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The Bush Tax Cuts: What are the indirect effects on economic growth?

The manner in which tax cuts are financed can affect long-term economic growth, but the effect is tricky to analyze in the case of the Bush tax cuts because their ultimate financing remains unclear. So far the tax cuts have been financed with higher budget deficits. If extended, the tax cuts will increase the accumulated federal debt by $5 trillion in 2015, or 25 percent of GDP in that year. The accumulation of these deficits will injure long-term economic growth, because budget deficits reduce national saving, which in turn reduces the rate at which the economy accumulates capital.

  • Increased budget deficits need not reduce long-term growth if they are fully offset by an increase in private saving. However, history suggests that increased private saving by Americans will suffice to offset only about one-quarter of the increase in public debt. On net, then, national saving is likely to fall by 75 cents for every dollar in deficits. This implies that the capital stock owned by Americans after a decade would be $3.75 trillion (75 percent of the $5 trillion in additional public debt) lower than if the tax cuts had never been enacted. If capital earns 6 percent (a reasonable assumption), that "missing" $3.75 trillion in American-owned capital will reduce national income in 2015 by $225 billion, or about 1 percent of GDP in that year as projected by the Congressional Budget Office.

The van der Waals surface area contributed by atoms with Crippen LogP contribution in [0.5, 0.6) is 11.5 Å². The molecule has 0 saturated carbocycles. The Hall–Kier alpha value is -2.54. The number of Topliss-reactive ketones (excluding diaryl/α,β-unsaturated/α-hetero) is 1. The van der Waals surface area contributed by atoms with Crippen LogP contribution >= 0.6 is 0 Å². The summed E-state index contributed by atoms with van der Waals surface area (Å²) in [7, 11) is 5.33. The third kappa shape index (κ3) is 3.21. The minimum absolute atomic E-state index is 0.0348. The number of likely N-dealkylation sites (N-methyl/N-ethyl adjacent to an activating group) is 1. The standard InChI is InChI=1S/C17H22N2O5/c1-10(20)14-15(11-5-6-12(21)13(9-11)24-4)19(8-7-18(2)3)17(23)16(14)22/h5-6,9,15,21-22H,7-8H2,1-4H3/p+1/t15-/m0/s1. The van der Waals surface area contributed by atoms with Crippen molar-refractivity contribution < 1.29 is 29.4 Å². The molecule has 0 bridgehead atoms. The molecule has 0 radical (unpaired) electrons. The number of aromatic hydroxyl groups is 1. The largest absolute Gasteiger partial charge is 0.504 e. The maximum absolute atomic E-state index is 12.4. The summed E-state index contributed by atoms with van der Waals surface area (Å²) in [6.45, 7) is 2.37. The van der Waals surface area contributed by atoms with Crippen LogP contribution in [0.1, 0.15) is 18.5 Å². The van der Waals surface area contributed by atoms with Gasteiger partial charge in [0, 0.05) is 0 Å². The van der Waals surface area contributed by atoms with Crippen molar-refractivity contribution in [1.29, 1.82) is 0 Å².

• The reduction in the domestic capital stock due to budget deficits is facilitated by an increase in interest rates. A variety of estimates suggest that the rise in budget deficits in the next decade will raise long-term interest rates by about 1 percentage point, or perhaps a little less. Higher interest rates mean that firms will have to pay more to borrow funds for investment in plant and physical equipment, and they will have a greater incentive to use their internally generated funds for financial investments instead of investing in their business. The cost of capital would rise for corporate equipment and structures, noncorporate equipment and structures, and owner-occupied housing. This higher cost of capital would reduce new investment.
  • Large and sustained budget deficits would also reduce future national income through increased borrowing from abroad by American households, firms, and government. Such borrowing in effect "mortgages" the income generated by part of the U.S. domestic capital stock. In other words, the future returns to the domestic investments financed by foreign borrowing would accrue to foreign investors rather than U.S. residents. This effect is included in the estimated $225 billion loss to national income cited above.
 
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   Entry 7 of 9